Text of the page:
The Swiss know their money and finances. Even if you aren’t a foreign affairs junkie like I am, you probably know three things about Switzerland: mountains, chocolate and banks. The Swiss are the bankers of Europe, and they have a reputation for being about as pro-capitalism as Americans. They don’t even have a minimum wage. But if an upcoming referendum passes, every Swiss citizen will get a guaranteed income whether they are working or not — 30,000 Swiss francs a year (about $33,000).
The arguments against such a proposal are obvious. “Why should I have to work while someone else just sits on his ass and collects a check every month?” Many argue, and do so convincingly, that the dignity of work helps to create positive values within people like thrift and diligence. And of course, the biggest argument against it is “we can’t afford it.”
However, the case for a guaranteed income has some economic and social merit. Economist Milton Friedman, as arch-capitalist as you can get, supports a guaranteed income for all, and the idea goes back to Sir Thomas More’s “Utopia,” if not farther.
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Economically, the idea has four important things going for it. First off, it eliminates the poverty trap. There is a point at which you are too poor to stop being poor. You can’t leave your job to go look for better work, you don’t eat properly because you can’t afford it and you wind up less able to work due to chronic illness. You can’t get a degree because you hold down three jobs and don’t have time. These are just a few examples. A guaranteed income eliminates almost all of these.
In addition, a guaranteed income makes the kind of economic disaster we have all been living through since 2008 much less likely. The problem we have had for years is that demand has dried up; businesses and consumers aren’t spending because they are afraid that their income stream (if they have one) will vanish overnight. Mine did right after Lehman collapsed, and I didn’t even work for them. If you know that you will have, as a matter of right just like free speech, a certain sum every month, your spending habits will not collapse as radically. With a guaranteed income, basic demand is much more constant.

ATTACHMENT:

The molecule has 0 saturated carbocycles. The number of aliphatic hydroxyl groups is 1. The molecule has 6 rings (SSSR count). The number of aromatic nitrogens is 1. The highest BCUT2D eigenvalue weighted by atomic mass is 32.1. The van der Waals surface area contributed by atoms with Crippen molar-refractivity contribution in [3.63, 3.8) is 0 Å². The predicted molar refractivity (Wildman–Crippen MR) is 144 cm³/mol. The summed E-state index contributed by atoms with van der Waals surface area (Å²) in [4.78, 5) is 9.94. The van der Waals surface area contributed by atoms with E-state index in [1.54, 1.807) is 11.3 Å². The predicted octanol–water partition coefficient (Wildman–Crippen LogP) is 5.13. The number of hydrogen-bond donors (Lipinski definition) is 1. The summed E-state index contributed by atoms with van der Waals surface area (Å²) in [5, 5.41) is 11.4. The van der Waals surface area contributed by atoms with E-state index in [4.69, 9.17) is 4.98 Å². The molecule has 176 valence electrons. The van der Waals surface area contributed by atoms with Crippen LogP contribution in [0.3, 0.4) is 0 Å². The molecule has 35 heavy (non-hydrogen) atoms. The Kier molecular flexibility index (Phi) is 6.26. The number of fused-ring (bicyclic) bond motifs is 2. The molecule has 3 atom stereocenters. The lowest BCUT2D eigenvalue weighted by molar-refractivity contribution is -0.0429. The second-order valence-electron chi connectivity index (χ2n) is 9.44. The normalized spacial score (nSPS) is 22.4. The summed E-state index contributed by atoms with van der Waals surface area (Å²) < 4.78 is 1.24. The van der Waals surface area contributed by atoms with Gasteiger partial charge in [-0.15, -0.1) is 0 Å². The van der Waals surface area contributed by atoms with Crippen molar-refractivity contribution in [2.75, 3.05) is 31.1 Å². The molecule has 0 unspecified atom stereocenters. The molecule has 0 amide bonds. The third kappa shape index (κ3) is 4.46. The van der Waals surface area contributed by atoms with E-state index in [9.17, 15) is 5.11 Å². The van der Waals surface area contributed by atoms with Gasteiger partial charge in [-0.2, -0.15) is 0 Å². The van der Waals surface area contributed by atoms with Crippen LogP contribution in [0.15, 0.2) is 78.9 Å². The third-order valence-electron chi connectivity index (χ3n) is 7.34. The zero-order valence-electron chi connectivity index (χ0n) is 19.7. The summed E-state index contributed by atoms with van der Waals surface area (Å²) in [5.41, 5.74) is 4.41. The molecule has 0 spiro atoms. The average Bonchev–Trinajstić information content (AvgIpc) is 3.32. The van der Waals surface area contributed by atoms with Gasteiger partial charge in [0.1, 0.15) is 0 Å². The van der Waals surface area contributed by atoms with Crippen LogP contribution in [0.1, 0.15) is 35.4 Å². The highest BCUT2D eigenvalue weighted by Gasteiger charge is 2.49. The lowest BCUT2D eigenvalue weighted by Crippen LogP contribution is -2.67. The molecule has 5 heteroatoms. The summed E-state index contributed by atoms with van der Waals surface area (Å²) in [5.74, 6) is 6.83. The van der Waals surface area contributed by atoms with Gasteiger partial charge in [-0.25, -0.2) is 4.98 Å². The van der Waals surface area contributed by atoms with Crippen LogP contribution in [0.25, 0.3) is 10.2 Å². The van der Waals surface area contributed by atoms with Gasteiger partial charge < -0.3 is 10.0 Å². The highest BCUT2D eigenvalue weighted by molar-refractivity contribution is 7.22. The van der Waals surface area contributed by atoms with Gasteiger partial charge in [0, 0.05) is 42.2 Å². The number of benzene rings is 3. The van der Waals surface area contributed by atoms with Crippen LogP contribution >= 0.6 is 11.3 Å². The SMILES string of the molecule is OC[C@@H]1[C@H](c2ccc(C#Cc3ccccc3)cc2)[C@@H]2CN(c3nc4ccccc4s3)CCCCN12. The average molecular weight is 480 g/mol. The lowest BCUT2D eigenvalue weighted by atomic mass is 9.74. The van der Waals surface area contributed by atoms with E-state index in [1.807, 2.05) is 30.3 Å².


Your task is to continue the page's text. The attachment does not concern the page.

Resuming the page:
Third, a guaranteed income is essentially an investment in entrepreneurs. If you have an idea for a business that will take two or three years to get off the ground, and if you know you won’t starve to death in that time, you’re more likely to take your shot. If we’re all about being the land of opportunity, this is an effective way to create some.
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Fourth, a guaranteed income would allow businesses to pay their employees less, and that, in turn, would increase the viability of a lot of businesses that are marginal or failing propositions under other circumstances. And for those businesses that are hugely profitable now, even more money could fall to the bottom line.
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If we judge an idea solely by its economic impact, though, we risk being merely a market rather than a civilization. There are some seriously important social considerations to a guaranteed income.
Most importantly, there are numerous activities that are incredibly valuable yet carry no economic reward. Markets are very bad, for example, at rewarding mothers and fathers for caring for their own kids. I would argue that bringing up the next generation is one of the keys to having a successful civilization. And this extends to most non-profit activities: coaching little league, delivering meals on wheels, you name it. People in general, and Americans in particular, are generous by nature. Imagine the good works that become possible with a guaranteed income.
I am genetically a skeptic. A guaranteed income requires us to think differently about work, income and life. Frankly, most people lack the imagination to do very much of that. But it’s a discussion worth starting.
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I’ll give the last words to a couple of Switzerland’s own. Daniel Straub, the coordinator of the referendum effort and author of “The Liberation of Switzerland,” said, “If unemployment goes up, that’s a great thing because we should see unemployment as freeing people up to pursue what creates meaning for them.” Enno Schmidt, a painter and documentary film producer, echoed this, “It’s not societally very efficient if people are forced to do something that they don’t really want to do.”